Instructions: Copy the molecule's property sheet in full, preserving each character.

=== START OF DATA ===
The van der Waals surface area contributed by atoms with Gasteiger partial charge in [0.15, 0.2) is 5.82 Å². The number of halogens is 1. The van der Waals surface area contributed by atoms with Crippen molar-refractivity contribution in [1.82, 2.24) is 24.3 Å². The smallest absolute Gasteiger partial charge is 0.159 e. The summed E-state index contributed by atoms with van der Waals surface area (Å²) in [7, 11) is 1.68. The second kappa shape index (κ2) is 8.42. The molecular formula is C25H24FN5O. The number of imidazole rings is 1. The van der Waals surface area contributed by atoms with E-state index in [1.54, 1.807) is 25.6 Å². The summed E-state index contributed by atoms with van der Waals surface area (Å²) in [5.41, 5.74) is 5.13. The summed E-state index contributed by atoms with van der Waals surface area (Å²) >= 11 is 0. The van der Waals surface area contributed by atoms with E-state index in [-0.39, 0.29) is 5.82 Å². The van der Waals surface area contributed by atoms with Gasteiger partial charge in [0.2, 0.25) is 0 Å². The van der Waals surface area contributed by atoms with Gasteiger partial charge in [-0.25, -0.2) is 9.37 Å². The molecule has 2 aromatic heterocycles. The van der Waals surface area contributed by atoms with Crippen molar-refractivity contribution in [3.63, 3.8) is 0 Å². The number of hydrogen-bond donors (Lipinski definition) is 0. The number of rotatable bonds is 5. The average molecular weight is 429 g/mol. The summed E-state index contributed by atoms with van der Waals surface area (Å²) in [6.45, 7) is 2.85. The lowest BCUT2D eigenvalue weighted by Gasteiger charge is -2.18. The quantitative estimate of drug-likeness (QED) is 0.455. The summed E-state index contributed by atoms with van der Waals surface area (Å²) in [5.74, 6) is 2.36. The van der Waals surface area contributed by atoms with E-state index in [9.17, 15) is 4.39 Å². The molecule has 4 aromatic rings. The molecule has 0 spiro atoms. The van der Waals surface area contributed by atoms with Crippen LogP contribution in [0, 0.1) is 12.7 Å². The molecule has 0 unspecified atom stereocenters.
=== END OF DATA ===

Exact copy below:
The van der Waals surface area contributed by atoms with Gasteiger partial charge in [0.15, 0.2) is 5.82 Å². The number of halogens is 1. The van der Waals surface area contributed by atoms with Crippen molar-refractivity contribution in [1.82, 2.24) is 24.3 Å². The smallest absolute Gasteiger partial charge is 0.159 e. The summed E-state index contributed by atoms with van der Waals surface area (Å²) in [7, 11) is 1.68. The second kappa shape index (κ2) is 8.42. The molecular formula is C25H24FN5O. The number of imidazole rings is 1. The van der Waals surface area contributed by atoms with E-state index in [1.54, 1.807) is 25.6 Å². The summed E-state index contributed by atoms with van der Waals surface area (Å²) in [5.41, 5.74) is 5.13. The summed E-state index contributed by atoms with van der Waals surface area (Å²) >= 11 is 0. The van der Waals surface area contributed by atoms with E-state index in [-0.39, 0.29) is 5.82 Å². The van der Waals surface area contributed by atoms with Gasteiger partial charge in [0.2, 0.25) is 0 Å². The van der Waals surface area contributed by atoms with Gasteiger partial charge in [-0.25, -0.2) is 9.37 Å². The molecule has 2 aromatic heterocycles. The van der Waals surface area contributed by atoms with Crippen molar-refractivity contribution in [3.63, 3.8) is 0 Å². The number of hydrogen-bond donors (Lipinski definition) is 0. The number of rotatable bonds is 5. The average molecular weight is 429 g/mol. The summed E-state index contributed by atoms with van der Waals surface area (Å²) in [6.45, 7) is 2.85. The lowest BCUT2D eigenvalue weighted by Gasteiger charge is -2.18. The quantitative estimate of drug-likeness (QED) is 0.455. The summed E-state index contributed by atoms with van der Waals surface area (Å²) in [5.74, 6) is 2.36. The van der Waals surface area contributed by atoms with E-state index in [9.17, 15) is 4.39 Å². The molecule has 4 aromatic rings. The molecule has 0 spiro atoms. The van der Waals surface area contributed by atoms with Crippen LogP contribution in [0, 0.1) is 12.7 Å². The molecule has 0 unspecified atom stereocenters.